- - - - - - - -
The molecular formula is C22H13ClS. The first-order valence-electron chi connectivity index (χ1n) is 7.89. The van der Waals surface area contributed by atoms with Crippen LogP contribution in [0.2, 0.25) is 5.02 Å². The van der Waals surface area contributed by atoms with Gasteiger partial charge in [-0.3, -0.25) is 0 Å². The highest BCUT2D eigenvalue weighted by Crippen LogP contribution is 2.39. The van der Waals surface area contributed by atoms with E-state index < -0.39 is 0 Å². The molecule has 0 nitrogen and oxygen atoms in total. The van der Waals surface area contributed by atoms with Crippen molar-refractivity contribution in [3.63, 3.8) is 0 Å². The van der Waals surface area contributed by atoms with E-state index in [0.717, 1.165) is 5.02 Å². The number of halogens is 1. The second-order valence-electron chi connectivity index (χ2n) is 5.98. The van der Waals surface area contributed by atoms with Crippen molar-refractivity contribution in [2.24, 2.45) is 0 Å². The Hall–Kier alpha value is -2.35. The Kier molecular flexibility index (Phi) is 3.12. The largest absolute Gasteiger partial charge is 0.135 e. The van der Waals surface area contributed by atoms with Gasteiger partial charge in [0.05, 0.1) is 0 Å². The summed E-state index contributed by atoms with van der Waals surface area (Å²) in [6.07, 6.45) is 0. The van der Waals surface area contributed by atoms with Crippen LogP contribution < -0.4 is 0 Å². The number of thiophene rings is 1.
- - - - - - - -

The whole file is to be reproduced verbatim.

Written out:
The molecular formula is C22H13ClS. The first-order valence-electron chi connectivity index (χ1n) is 7.89. The van der Waals surface area contributed by atoms with Crippen LogP contribution in [0.2, 0.25) is 5.02 Å². The van der Waals surface area contributed by atoms with Gasteiger partial charge in [-0.3, -0.25) is 0 Å². The highest BCUT2D eigenvalue weighted by Crippen LogP contribution is 2.39. The van der Waals surface area contributed by atoms with E-state index < -0.39 is 0 Å². The molecule has 0 nitrogen and oxygen atoms in total. The van der Waals surface area contributed by atoms with Crippen molar-refractivity contribution in [3.63, 3.8) is 0 Å². The van der Waals surface area contributed by atoms with E-state index in [0.717, 1.165) is 5.02 Å². The number of halogens is 1. The second-order valence-electron chi connectivity index (χ2n) is 5.98. The van der Waals surface area contributed by atoms with Crippen molar-refractivity contribution in [2.24, 2.45) is 0 Å². The Hall–Kier alpha value is -2.35. The Kier molecular flexibility index (Phi) is 3.12. The largest absolute Gasteiger partial charge is 0.135 e. The van der Waals surface area contributed by atoms with Gasteiger partial charge in [0.05, 0.1) is 0 Å². The summed E-state index contributed by atoms with van der Waals surface area (Å²) in [6.07, 6.45) is 0. The van der Waals surface area contributed by atoms with Crippen LogP contribution < -0.4 is 0 Å². The number of thiophene rings is 1.